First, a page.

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Candied Flowers



We have lovely patches of wood violets (Viola papilionacea) growing this time of year, and I was interested to learn that these pretty purple flowers are not only nice to look at, but are edible as well.  And there are multitudes of other edible flowers as well--some that may be growing wild in your own backyard!

One particularly quaint way to use these edible flowers is to candy them.  They are coated in sugar and allowed to dehydrate, and then can be used to garnish cakes and cupcakes, pressed into cookies, or even as a salad garnish.

Certain flowers take to the "candy-ing" better than others, however.  Some good choices for this project are:

  • Whole flowers
    • Borage (Borago officinalis)
    • Calendula (Calendula officinalis)
    • Carnations (Dianthus caryophyllus)
    • Clover (Trifolium sp.)
    • Lavender (Lavandula angustifolia)
    • Nasturtiums (Tropaeolum majus)

  • Flower Petals and Leaves
    • Basil Leaves and Flowers (Ocimum basilicum)
    • Mint leaves (Mentha sp.)
    • Rose Petals (Rosa sp.)
    •  Yucca petals (Yucca sp.)

There are many choices beyond this list, so use your imagination.  Just be sure that:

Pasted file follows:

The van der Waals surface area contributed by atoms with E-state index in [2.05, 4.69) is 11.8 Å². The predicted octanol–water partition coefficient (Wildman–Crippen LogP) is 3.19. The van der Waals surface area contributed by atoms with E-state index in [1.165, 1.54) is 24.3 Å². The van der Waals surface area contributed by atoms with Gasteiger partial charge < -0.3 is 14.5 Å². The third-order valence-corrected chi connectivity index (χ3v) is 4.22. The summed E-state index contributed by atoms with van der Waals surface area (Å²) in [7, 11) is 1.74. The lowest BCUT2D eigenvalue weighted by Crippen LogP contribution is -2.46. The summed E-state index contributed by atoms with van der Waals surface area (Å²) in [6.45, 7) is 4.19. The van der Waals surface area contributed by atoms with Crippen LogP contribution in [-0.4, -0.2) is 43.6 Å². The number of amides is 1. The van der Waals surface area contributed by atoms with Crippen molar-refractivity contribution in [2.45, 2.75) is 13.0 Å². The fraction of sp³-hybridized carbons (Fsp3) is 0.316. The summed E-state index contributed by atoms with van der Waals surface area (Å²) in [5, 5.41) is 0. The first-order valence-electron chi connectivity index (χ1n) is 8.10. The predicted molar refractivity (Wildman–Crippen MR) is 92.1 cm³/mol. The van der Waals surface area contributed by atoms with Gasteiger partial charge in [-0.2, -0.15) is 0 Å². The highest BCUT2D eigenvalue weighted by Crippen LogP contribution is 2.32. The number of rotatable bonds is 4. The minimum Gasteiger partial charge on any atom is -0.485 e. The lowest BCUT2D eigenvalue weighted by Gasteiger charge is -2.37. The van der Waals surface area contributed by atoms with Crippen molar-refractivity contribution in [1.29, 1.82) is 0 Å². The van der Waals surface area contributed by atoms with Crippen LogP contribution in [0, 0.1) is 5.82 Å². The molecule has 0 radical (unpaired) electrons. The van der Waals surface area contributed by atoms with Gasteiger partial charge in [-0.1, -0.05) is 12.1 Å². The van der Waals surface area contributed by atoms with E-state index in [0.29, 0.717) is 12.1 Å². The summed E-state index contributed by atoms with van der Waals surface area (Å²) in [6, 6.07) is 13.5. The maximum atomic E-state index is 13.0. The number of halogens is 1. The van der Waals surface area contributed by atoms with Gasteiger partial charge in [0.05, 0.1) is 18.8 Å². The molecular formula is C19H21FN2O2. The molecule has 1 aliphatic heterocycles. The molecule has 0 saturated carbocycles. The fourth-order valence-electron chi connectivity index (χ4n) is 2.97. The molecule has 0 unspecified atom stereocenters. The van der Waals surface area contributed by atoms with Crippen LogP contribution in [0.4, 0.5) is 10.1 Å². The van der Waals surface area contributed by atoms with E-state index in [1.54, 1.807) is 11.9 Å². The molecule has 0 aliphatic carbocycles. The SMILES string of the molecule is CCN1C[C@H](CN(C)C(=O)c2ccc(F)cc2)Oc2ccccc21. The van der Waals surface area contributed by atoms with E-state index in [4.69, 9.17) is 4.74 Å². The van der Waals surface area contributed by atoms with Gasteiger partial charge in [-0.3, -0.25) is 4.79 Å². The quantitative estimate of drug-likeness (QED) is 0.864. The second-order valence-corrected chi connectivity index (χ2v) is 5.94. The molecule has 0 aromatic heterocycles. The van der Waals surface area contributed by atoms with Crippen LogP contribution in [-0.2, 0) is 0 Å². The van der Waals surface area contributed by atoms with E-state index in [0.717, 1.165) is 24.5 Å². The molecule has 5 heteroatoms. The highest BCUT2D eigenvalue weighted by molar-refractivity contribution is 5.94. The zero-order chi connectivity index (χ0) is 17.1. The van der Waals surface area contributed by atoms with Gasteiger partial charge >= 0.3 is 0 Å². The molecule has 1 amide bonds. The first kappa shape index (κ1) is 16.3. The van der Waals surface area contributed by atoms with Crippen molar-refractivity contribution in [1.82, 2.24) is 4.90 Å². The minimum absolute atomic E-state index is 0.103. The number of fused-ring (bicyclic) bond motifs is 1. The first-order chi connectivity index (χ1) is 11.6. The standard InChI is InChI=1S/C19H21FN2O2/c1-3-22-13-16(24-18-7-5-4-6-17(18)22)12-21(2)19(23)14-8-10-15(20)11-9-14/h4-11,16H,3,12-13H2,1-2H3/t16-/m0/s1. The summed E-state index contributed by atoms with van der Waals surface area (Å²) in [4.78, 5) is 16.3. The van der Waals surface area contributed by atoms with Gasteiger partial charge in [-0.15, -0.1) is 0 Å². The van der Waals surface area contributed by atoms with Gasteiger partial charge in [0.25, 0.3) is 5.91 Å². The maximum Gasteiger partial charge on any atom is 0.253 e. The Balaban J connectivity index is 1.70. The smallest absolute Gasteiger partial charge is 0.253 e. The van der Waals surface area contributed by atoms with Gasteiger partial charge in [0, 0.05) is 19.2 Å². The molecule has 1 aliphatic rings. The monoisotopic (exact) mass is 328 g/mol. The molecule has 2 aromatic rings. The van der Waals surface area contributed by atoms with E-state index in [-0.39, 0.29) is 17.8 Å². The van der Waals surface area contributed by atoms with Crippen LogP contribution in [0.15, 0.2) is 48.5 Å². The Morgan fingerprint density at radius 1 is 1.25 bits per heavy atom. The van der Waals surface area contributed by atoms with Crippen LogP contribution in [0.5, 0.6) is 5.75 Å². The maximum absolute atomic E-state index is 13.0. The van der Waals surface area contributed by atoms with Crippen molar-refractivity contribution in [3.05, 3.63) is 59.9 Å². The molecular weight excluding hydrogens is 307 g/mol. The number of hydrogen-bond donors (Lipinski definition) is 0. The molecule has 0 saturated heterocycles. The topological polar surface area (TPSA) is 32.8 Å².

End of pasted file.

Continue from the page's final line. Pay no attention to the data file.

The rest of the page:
1. You have correctly identified the plant, and are 100% sure that it is edible.
  2. The plant has not been exposed to pesticides or herbicides.

Also, when you pick your flowers, it is a good idea to leave a couple inches of stem attached.  This leaves a convenient little "handle" for you when you are applying the egg white and sugar.


Candied Flowers

Ingredients:

1 egg white, beaten until frothy
granulated sugar
edible flowers, stems, or leaves

1.  Using a small paintbrush, coat the entire surface of the flower with egg white.



2.  Sprinkle the flower with sugar, coating all sides.  Shake gently to remove excess sugar.



3.  Place sugared flowers on a parchment paper lined cookie sheet.



4.  With your oven set at 150 degrees Fahrenheit, place the flowers inside and allow to dry for around 30 minutes.  Depending on the type of flower used, it may take more or less time, so keep an eye on them.  When the flowers are dried, they will be somewhat "papery" feeling and stiff.  Be gentle with them to avoid breakage.



5.  Store the flowers in an airtight container.  You may want to place them on a layer of rice to prevent moisture absorption.  

6.  Use the flowers to garnish cakes, cupcakes, and other desserts; a pretty accent on a dinner plate; a salad garnish; or as an elegant decoration on a buffet table.  If you plan on placing them on a moist surface (like frosting), do so immediately before serving.

Comments

  1. I love these flowers, my kids love to eat them. I can't wait to try candying them!

    ReplyDelete

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